But the absolutely best example of inappropriate voice acting belongs to the main healer (and one of the last characters to join your party). She speaks with a pleasant and always happy tone, and yet in combat that happy tone will include such gems as “I’m going to rip you to pieces.”
Gameplay: Star Ocean: the Last Hope is an RPG who’s franchise was born in the SNES era. As a result, it carries a lot of the old tropes with it. You will play the game mainly in two basic modes: map and battle. You will spend a majority of your game exploring whatever map you are in with a goal determined by the game.
The places you travel in this mode will vary from the great out doors to dungeons to villages and cities where you can rest, talk to the citizens of the town (and occasionally get a side-quest or two), and rebuild your stock of supplies. But unlike most games, you will have the option to do business in the form of mini-quests with these stores. By accepting orders, you will be able to turn in a list of items you collected through your travels for cash and experience for your entire party, giving you new ways to minorly augment your leveling, which you will need to do as the game goes on, but we will get into that in a moment. Sadly, all these options do come at an odd cost, for the game’s controls are pretty clunky. You will find yourself often trying to click to do something (such as save) and you will go right past the point where you can use the option and spend the next few minutes squaring off to do it. It can be VERY annoying, but thankfully there is nothing that will punish you for it, so it’s not anything you can’t deal with.
While running around, there will be places you will be given the option to mine or harvest (provided you have the character at the time). Doing so will grant you items that may either help directly or be able to use for game’s crafting system so it’s well worth the time to collect.
That crafting system is rather unique in that it’s done from a room in the back of your ship. Using the interface, you will first have to create recipes by dividing your crew into up to 4 teams of 3 and letting them get to work. This will cost you 1 party skill boosting point for every few seconds and the results will very based on the skills of the collective groups. Once you have some recipes, you can review them and assuming you have the parts, you can make anything in your list.
Those group skill points can also be used to upgrade both the skills of the individual characters to increase the odds of success creating recipes as well as boosting the power of individual abilities (both on and off the battlefield). They will be gained by successfully collecting items via mining or harvesting. The skills you are upgrading will generally be on a 1/10 scale before maxing out and the point-cost for each level will vary both by the skill and by who’s skill it is. In addition, each character will also gain their own points when they level up.
And leveling will be very necessary in bulk at moments. Star Ocean seems to not understand the concept of a difficulty curve so much as it understands difficulty steps. You will find yourself one minute literally steamrolling over everything in your path and then the next the boss of the area steamrolls you without warning. This will happen a lot in the game, so expect to have to stop your forward progress pretty much on a dime and grind often.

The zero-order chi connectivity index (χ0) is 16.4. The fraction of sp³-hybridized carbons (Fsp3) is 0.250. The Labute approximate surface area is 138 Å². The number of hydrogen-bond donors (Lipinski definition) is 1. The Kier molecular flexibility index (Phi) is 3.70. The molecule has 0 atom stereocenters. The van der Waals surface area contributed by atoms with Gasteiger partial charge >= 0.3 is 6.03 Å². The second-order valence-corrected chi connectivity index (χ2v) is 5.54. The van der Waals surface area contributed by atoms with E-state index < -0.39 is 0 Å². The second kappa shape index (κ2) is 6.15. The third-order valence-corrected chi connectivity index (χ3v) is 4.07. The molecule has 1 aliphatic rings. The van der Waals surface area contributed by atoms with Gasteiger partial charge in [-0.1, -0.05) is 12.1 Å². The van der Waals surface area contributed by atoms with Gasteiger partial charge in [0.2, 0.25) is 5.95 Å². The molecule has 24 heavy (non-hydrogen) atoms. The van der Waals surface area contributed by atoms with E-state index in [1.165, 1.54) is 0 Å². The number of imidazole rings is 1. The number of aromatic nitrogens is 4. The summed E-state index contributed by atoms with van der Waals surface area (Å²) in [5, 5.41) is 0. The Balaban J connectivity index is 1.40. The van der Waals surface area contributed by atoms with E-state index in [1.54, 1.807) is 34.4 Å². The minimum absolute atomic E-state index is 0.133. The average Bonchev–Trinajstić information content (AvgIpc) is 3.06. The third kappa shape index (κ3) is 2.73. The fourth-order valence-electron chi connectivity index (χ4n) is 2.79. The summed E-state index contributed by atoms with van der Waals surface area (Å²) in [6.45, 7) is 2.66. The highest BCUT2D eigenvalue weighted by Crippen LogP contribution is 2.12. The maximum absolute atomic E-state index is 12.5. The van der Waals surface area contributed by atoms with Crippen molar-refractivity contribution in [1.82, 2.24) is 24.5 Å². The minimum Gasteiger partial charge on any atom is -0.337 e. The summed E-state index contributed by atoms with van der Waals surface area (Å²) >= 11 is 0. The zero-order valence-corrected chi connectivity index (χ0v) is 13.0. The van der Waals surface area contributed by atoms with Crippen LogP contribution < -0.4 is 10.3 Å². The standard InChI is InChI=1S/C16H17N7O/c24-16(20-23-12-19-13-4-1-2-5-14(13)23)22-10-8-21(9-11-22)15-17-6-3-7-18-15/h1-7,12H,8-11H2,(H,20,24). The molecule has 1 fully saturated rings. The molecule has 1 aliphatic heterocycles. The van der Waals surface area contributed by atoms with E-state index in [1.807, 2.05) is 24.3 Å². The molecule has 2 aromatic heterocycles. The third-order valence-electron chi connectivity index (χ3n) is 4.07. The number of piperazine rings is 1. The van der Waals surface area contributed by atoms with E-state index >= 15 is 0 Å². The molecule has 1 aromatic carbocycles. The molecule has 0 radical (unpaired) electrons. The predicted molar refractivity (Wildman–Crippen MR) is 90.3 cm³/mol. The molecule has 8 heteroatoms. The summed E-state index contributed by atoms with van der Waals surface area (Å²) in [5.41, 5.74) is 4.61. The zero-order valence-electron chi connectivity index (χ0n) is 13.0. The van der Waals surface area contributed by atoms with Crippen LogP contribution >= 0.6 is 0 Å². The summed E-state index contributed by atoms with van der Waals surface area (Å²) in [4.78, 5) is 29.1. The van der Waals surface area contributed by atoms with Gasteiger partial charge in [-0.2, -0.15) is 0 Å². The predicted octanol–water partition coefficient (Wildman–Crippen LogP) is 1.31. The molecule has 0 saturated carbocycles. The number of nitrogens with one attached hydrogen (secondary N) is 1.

And finally that combat is in real-time, requiring you to control one character and let the AI of the game handle the others. For the most part this is not a huge deal, as you can pause at any time to change the behavior of the AI from a set of 5 or 6 behavior sets, or switch your character at will. Each character can have 1-3 techniques set for quick-use onto the triggers of the controller (which again, you can set at will), or if you need an action not setup this way, the same menu that lets you pause to do all this will also have all the character’s available moves so you can manually command them. The result is a fast paced combat that feels very good, but occasionally makes you wonder about the boss behavior choicesvs the AI’s intelligence. More then once, I found myself cursing out the intelligence of my allies where we were fighting a boss that you are supposed to fight by reacting to their actions, but the AI insists on the “mash the attack” approach, but those were basically over before the first half of the game was.
Bugs: This game had no real bugs to speak of.
Overall: Star Ocean: The Last Hope is not a bad game. The game mechanics keep it different and deep enough from most of the genre that the gameplay can carry it to an extent. However, this proves to be vital to the game’s longevity as the writing has plotholes literally so big I could walk a transformer gymnasitcs team through them without them having to break up their routine… and this is when the game is done dicking around and lets you get on with that main story. I’ve read first draft’s of fanfictions put together better then this tripe. If you are one of the few people who enjoys the more intricate details of a console RPG’s combat systems, you will probably enjoy this and should pick it up of you can cheap. However, if you play RPGs to see and be part of the story, you are better off going elsewhere. Even in this relatively RPG starved console generation, there are much better games to get that from.